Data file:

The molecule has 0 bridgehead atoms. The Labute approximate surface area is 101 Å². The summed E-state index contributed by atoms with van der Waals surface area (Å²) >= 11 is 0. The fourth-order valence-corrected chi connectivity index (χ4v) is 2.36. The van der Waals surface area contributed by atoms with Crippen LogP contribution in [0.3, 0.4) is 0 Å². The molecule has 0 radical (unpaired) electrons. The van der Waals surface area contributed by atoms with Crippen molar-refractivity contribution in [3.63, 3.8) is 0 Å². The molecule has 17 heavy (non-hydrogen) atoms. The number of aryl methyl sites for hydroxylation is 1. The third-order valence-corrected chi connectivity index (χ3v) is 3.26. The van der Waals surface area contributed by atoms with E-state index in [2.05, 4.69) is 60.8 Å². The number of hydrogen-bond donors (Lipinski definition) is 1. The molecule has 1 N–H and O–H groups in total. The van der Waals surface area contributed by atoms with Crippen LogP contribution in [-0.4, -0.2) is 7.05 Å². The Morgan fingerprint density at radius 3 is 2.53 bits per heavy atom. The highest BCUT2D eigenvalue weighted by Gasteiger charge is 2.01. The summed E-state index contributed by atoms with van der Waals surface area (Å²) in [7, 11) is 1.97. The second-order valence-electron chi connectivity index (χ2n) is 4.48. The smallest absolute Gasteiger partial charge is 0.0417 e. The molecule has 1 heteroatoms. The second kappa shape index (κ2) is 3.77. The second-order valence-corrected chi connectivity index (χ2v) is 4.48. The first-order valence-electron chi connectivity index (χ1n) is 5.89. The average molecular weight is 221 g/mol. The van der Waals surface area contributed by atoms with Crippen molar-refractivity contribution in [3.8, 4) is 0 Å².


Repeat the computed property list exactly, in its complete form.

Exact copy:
The molecule has 0 bridgehead atoms. The Labute approximate surface area is 101 Å². The summed E-state index contributed by atoms with van der Waals surface area (Å²) >= 11 is 0. The fourth-order valence-corrected chi connectivity index (χ4v) is 2.36. The van der Waals surface area contributed by atoms with Crippen LogP contribution in [0.3, 0.4) is 0 Å². The molecule has 0 radical (unpaired) electrons. The van der Waals surface area contributed by atoms with Crippen molar-refractivity contribution in [3.63, 3.8) is 0 Å². The molecule has 17 heavy (non-hydrogen) atoms. The number of aryl methyl sites for hydroxylation is 1. The third-order valence-corrected chi connectivity index (χ3v) is 3.26. The van der Waals surface area contributed by atoms with E-state index in [2.05, 4.69) is 60.8 Å². The number of hydrogen-bond donors (Lipinski definition) is 1. The molecule has 1 N–H and O–H groups in total. The van der Waals surface area contributed by atoms with Crippen LogP contribution in [-0.4, -0.2) is 7.05 Å². The Morgan fingerprint density at radius 3 is 2.53 bits per heavy atom. The highest BCUT2D eigenvalue weighted by Gasteiger charge is 2.01. The summed E-state index contributed by atoms with van der Waals surface area (Å²) in [7, 11) is 1.97. The second-order valence-electron chi connectivity index (χ2n) is 4.48. The smallest absolute Gasteiger partial charge is 0.0417 e. The molecule has 1 heteroatoms. The second kappa shape index (κ2) is 3.77. The second-order valence-corrected chi connectivity index (χ2v) is 4.48. The first-order valence-electron chi connectivity index (χ1n) is 5.89. The average molecular weight is 221 g/mol. The van der Waals surface area contributed by atoms with Crippen molar-refractivity contribution in [3.8, 4) is 0 Å².